By Ashanti “Accel” Henderson, Staff Writer

For many sisters, the month of May marks the end of an important chapter in their lives as they enter the real world and reach alumna status. Alumnae sisters realize the value of sisterhood beyond their undergraduate years.

There are many ways to stay active: support your local chapter, join an alumnae chapter, run for national board or participate in the national newsletter. The Jade Times makes it easier to stay connected with sisters with the new classified section launching this month.

Two sisters’ passions for the sorority kept them involved as alumnae. Lillie Madali, a Georgia alumna, currently serves as the executive director for the Delta Phi Lambda Foundation, which she founded in 2010 alongside Hannah Seoh, Cincinnati alumna and former national president. Wilma Miranda, Central Florida alumna, serves as the national board president.

Miranda continued her involvement after graduation without missing a beat. She graduated during a recession and found herself doing odds jobs that she did not care for, but she found joy in volunteering for the sorority and contributed to its development. Miranda became involved in different areas like expansion and marketing and even set up the initial team for The Jade Times. She became the web director for national board in 2007 until 2012 and as the vice president of records from 2010 to 2012. In 2014, she helped revitalize The Jade Times. And now, she is President.

She describes The Jade Times as being “a stepping stone to see what it’s like to be an active alumna” because newsletter involvement is something a sister can begin as a undergraduate and continue with as an alumna.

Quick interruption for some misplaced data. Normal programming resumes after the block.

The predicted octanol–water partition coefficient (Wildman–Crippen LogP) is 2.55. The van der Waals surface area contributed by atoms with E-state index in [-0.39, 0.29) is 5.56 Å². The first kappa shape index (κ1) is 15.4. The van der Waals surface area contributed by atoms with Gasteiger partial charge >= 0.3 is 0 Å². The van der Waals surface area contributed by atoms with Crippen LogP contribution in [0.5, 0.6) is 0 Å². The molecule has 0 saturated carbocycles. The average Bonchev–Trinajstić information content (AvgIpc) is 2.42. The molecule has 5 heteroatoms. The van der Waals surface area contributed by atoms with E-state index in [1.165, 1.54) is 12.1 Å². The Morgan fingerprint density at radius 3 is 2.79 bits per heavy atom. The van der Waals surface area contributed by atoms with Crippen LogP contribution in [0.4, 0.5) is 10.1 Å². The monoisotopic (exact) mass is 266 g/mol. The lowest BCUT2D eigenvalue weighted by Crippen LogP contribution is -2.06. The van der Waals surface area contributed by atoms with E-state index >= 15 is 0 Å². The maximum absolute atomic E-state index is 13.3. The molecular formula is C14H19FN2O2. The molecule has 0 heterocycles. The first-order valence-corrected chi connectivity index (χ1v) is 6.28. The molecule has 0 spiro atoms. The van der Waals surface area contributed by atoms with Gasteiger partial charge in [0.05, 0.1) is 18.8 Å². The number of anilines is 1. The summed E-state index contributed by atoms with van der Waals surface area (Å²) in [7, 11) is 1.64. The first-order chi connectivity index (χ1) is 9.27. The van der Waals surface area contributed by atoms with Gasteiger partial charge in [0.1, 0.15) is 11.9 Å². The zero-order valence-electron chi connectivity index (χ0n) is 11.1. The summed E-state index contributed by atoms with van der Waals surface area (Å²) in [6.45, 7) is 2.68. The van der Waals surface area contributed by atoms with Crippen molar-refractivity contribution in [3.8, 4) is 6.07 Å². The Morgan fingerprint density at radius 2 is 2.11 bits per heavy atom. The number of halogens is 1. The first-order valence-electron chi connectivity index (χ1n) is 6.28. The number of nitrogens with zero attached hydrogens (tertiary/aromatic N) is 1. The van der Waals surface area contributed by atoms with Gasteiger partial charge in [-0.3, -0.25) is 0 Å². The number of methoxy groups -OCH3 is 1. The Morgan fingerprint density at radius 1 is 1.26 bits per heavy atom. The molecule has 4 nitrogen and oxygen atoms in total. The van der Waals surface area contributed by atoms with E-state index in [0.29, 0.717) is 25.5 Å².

Madali was recruited from the Atlanta mayor’s office in 2014 by the executive director of the American Workforce Development Agency. She learned the most from her time as vice president of external affairs from 2009 to 2011.

“Volunteering for the sorority has really paid back for me,” she said about the ongoing opportunities she receives as an active alumna.

Madali is committed to creating opportunities for Asian women. The foundation started as a conversation to uplift sisters and reward the people who are helping to make that happen. Madali’s short-term goals are to increase the value of donations and create successful events to raise funds for scholarships. In the long term, she would like to start an endowment for the foundation to provide tuition for sisters instead of just books.

empower-amazing-women“These scholarships help to create equality and equity for our sorority women,” Madali said about the foundation scholarships.

The foundation will be hosting Empowering Amazing Women at Studio No. 7 in Atlanta on May 13, an event to raise funds and support for the sorority. Madali invites sisters to attend and participate in celebration of the legacy. Past scholarship recipients will be present at the event to share how the foundation has helped them on their journey through their academic careers in undergraduate and graduate school. The event will also support Athena’s Warehouse, a non-profit organization “dedicated to educating, inspiring, and empowering teen girls.”

For more information about foundation scholarships and Empowering Amazing Women, visit

Miranda expressed how this past year has been focused on the operational aspect of sorority, but she would like to spend more time on strategic things, because national board always needs more woman power. The positions are volunteer. They receive no pay.

“We do what we do out of the love of the sorority and the sisterhood,” Miranda said.

When asked how they found out about Delta Phi Lambda, Madali and Miranda had completely different answers. Madali was eager to join an Asian sorority.

“I felt like I was a part of history because it was so new,” she said.

On the other hand, Miranda was convinced that she wasn’t a sorority girl, but couldn’t pass up the chance to become a “legend on campus.” Yet, both stories lead up to today with these women being at the forefront of sorority leadership and excellence.


Featured Image: Pexels

Article Image: Delta Phi Lambda Foundation